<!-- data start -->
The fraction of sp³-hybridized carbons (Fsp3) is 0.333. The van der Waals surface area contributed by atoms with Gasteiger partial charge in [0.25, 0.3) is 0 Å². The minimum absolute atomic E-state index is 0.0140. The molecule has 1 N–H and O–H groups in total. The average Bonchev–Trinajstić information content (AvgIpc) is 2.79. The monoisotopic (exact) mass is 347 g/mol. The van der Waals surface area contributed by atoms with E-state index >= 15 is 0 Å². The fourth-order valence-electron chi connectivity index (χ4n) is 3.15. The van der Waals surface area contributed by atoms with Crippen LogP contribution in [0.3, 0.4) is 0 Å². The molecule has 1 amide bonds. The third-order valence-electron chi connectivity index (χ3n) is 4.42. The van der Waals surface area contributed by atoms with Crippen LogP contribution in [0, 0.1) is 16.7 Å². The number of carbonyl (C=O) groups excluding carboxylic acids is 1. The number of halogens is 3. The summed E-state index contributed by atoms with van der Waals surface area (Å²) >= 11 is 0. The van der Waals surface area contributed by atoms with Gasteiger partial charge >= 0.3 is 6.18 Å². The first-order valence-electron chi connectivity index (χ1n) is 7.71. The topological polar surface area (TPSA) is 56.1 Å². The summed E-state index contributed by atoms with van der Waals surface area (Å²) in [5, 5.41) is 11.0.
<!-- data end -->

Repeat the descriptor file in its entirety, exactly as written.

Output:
The fraction of sp³-hybridized carbons (Fsp3) is 0.333. The van der Waals surface area contributed by atoms with Gasteiger partial charge in [0.25, 0.3) is 0 Å². The minimum absolute atomic E-state index is 0.0140. The molecule has 1 N–H and O–H groups in total. The average Bonchev–Trinajstić information content (AvgIpc) is 2.79. The monoisotopic (exact) mass is 347 g/mol. The van der Waals surface area contributed by atoms with E-state index >= 15 is 0 Å². The fourth-order valence-electron chi connectivity index (χ4n) is 3.15. The van der Waals surface area contributed by atoms with Crippen LogP contribution in [0.3, 0.4) is 0 Å². The molecule has 1 amide bonds. The third-order valence-electron chi connectivity index (χ3n) is 4.42. The van der Waals surface area contributed by atoms with Crippen LogP contribution in [0, 0.1) is 16.7 Å². The number of carbonyl (C=O) groups excluding carboxylic acids is 1. The number of halogens is 3. The summed E-state index contributed by atoms with van der Waals surface area (Å²) >= 11 is 0. The van der Waals surface area contributed by atoms with Gasteiger partial charge >= 0.3 is 6.18 Å². The first-order valence-electron chi connectivity index (χ1n) is 7.71. The topological polar surface area (TPSA) is 56.1 Å². The summed E-state index contributed by atoms with van der Waals surface area (Å²) in [5, 5.41) is 11.0.